Usually, you will hear back within 2-3 weeks after deadlines pass. Then, you will have your first 20-45 minute call with your committee. If all goes well, you will then be invited for a campus visit, which will consist of 1-2 days of 1:1s with the dean, committee chair, and faculty committee members (approximately six). Burek recounts that one school had a 30-minute pre-selection interview solely about DEI.
Campus visits often include:
- A seminar (for the school or department)
- A chalk talk (for the department or committee)
In seminars, you talk about yourself and your style in teaching and mentoring, while chalk talks are about your research. Some schools might ask you to lecture instead. You’ll have less than a week to pull your materials together, but “over time,” Burek says, “it becomes easier.” The questions you’re asked are quite standard. Burek says:
Especially during seminars, chalk talks, and 1:1 talks with faculty, I was asked mostly about my future research proposals. However, if students were interviewing, they cared about teaching and DEI.
Staying connected is crucial for thriving
Burek stayed up-to-date with position openings by joining Twitter and Slack channels where applicants track positions and share interview questions.
During interviews, you might be asked if you’d like to speak with faculty in or outside the department. For these conversations, Burek recommends that you build rapport by scheduling coffee chats at conferences you attend throughout the years.
Burek also recommends that you build your brand with your social media presence. However, she says not to worry too much about your numbers of followers or citations. You might be in a small field, where journals don’t have large audiences. The quality of your work won’t be judged based on these numbers.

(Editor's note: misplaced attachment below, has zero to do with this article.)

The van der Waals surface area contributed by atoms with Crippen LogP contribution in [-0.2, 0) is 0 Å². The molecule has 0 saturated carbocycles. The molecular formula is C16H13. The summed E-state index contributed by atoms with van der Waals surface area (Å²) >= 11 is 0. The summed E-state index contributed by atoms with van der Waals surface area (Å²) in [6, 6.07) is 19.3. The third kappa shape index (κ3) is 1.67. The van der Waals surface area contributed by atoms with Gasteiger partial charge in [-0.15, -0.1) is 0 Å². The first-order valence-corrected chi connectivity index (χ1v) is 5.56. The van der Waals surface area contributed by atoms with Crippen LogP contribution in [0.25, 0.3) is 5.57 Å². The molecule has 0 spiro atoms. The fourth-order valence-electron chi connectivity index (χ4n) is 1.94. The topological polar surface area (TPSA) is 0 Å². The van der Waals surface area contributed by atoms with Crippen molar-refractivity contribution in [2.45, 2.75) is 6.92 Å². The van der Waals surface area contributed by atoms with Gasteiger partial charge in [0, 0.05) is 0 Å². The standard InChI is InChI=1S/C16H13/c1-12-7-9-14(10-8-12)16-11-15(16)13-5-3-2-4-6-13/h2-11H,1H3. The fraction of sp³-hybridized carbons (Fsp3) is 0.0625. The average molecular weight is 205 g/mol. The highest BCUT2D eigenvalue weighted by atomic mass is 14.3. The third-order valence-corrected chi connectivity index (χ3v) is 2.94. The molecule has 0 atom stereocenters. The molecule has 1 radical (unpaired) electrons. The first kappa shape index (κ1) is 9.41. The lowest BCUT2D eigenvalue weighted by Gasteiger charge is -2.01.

Resources at MIT
Among MIT-based resources, Burek made use of the Writing and Communication Center (WCC) and the CEE Comm Lab (us!). While the WCC polished her vocabulary and improved her English, Burek recounts that the CEE Comm Lab allowed her to practice all forms of science communication (even crafting tweets).
Burek used the CEE Comm Lab in early and late stages of manuscripts and application materials, and she attended our workshops and panels for grant proposals and chalk talks. However, what she found most valuable was 1:1 appointments with Comm Fellows.
To all researchers, Burek stresses the importance of taking extra care in analyzing their key messages and their narrative, to clearly articulate the real-world value of their work. She says:
This all is a very iterative process, I was building confidence, while building my skills in writing and speaking. Some days, I wouldn’t accomplish much, but I was at least challenging myself rather than putting it off. Comm Fellows and [former CEE Comm Lab Manager] Sarah Gluck supported me through a stressful year and isolation. Through connecting with and trusting them, I realized I have to treat myself with compassion.
You can follow Dr. Jasmina Burek on Twitter @JasminaBurek.